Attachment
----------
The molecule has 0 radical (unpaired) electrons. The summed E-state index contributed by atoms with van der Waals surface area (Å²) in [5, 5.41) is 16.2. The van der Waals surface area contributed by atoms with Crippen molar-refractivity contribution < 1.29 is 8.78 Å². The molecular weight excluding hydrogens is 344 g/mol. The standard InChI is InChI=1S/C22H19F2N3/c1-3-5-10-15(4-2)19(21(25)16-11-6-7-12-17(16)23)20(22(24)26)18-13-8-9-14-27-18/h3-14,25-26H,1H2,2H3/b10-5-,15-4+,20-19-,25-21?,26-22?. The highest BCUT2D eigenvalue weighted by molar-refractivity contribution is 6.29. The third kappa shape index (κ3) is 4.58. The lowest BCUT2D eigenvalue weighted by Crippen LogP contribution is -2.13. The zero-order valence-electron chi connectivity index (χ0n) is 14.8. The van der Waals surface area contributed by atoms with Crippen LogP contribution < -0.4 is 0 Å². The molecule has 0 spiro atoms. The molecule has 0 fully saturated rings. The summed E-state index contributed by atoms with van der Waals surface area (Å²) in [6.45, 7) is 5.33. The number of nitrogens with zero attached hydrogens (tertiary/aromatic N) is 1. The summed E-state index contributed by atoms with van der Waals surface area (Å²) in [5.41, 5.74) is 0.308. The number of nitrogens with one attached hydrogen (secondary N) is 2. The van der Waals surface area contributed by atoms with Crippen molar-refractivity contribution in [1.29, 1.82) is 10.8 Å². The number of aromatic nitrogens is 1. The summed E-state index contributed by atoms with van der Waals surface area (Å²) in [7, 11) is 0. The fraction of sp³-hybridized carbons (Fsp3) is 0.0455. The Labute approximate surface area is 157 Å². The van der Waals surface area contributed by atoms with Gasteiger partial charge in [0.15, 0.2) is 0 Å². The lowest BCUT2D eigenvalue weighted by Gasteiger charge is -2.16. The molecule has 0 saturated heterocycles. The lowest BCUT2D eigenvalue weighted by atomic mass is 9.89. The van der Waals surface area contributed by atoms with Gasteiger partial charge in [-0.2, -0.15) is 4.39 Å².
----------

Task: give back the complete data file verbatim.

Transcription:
The molecule has 0 radical (unpaired) electrons. The summed E-state index contributed by atoms with van der Waals surface area (Å²) in [5, 5.41) is 16.2. The van der Waals surface area contributed by atoms with Crippen molar-refractivity contribution < 1.29 is 8.78 Å². The molecular weight excluding hydrogens is 344 g/mol. The standard InChI is InChI=1S/C22H19F2N3/c1-3-5-10-15(4-2)19(21(25)16-11-6-7-12-17(16)23)20(22(24)26)18-13-8-9-14-27-18/h3-14,25-26H,1H2,2H3/b10-5-,15-4+,20-19-,25-21?,26-22?. The highest BCUT2D eigenvalue weighted by molar-refractivity contribution is 6.29. The third kappa shape index (κ3) is 4.58. The lowest BCUT2D eigenvalue weighted by Crippen LogP contribution is -2.13. The zero-order valence-electron chi connectivity index (χ0n) is 14.8. The van der Waals surface area contributed by atoms with Crippen LogP contribution < -0.4 is 0 Å². The molecule has 0 spiro atoms. The molecule has 0 fully saturated rings. The summed E-state index contributed by atoms with van der Waals surface area (Å²) in [6.45, 7) is 5.33. The number of nitrogens with zero attached hydrogens (tertiary/aromatic N) is 1. The summed E-state index contributed by atoms with van der Waals surface area (Å²) in [5.41, 5.74) is 0.308. The number of nitrogens with one attached hydrogen (secondary N) is 2. The van der Waals surface area contributed by atoms with Crippen molar-refractivity contribution in [1.29, 1.82) is 10.8 Å². The number of aromatic nitrogens is 1. The summed E-state index contributed by atoms with van der Waals surface area (Å²) in [7, 11) is 0. The fraction of sp³-hybridized carbons (Fsp3) is 0.0455. The Labute approximate surface area is 157 Å². The van der Waals surface area contributed by atoms with Gasteiger partial charge in [0.15, 0.2) is 0 Å². The lowest BCUT2D eigenvalue weighted by Gasteiger charge is -2.16. The molecule has 0 saturated heterocycles. The lowest BCUT2D eigenvalue weighted by atomic mass is 9.89. The van der Waals surface area contributed by atoms with Gasteiger partial charge in [-0.2, -0.15) is 4.39 Å².